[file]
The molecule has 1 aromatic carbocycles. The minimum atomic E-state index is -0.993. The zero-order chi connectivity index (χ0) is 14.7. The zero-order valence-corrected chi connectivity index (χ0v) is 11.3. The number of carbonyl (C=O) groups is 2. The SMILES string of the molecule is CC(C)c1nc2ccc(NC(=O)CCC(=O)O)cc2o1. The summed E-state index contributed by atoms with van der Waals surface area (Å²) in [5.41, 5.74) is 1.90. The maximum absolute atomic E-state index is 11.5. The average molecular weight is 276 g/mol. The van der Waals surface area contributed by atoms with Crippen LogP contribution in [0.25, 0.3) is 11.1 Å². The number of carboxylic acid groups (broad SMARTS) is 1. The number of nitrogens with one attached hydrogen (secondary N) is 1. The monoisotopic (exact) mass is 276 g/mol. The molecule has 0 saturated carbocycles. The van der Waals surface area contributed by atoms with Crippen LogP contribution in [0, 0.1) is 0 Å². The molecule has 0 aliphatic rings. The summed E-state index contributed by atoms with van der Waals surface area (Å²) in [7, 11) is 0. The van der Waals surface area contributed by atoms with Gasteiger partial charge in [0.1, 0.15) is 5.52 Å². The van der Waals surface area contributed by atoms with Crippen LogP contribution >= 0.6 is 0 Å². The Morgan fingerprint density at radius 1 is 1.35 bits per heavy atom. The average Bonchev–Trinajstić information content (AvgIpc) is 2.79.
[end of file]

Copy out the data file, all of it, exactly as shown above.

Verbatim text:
The molecule has 1 aromatic carbocycles. The minimum atomic E-state index is -0.993. The zero-order chi connectivity index (χ0) is 14.7. The zero-order valence-corrected chi connectivity index (χ0v) is 11.3. The number of carbonyl (C=O) groups is 2. The SMILES string of the molecule is CC(C)c1nc2ccc(NC(=O)CCC(=O)O)cc2o1. The summed E-state index contributed by atoms with van der Waals surface area (Å²) in [5.41, 5.74) is 1.90. The maximum absolute atomic E-state index is 11.5. The average molecular weight is 276 g/mol. The van der Waals surface area contributed by atoms with Crippen LogP contribution in [0.25, 0.3) is 11.1 Å². The number of carboxylic acid groups (broad SMARTS) is 1. The number of nitrogens with one attached hydrogen (secondary N) is 1. The monoisotopic (exact) mass is 276 g/mol. The molecule has 0 saturated carbocycles. The van der Waals surface area contributed by atoms with Crippen LogP contribution in [0, 0.1) is 0 Å². The molecule has 0 aliphatic rings. The summed E-state index contributed by atoms with van der Waals surface area (Å²) in [7, 11) is 0. The van der Waals surface area contributed by atoms with Gasteiger partial charge in [0.1, 0.15) is 5.52 Å². The van der Waals surface area contributed by atoms with Crippen LogP contribution >= 0.6 is 0 Å². The Morgan fingerprint density at radius 1 is 1.35 bits per heavy atom. The average Bonchev–Trinajstić information content (AvgIpc) is 2.79.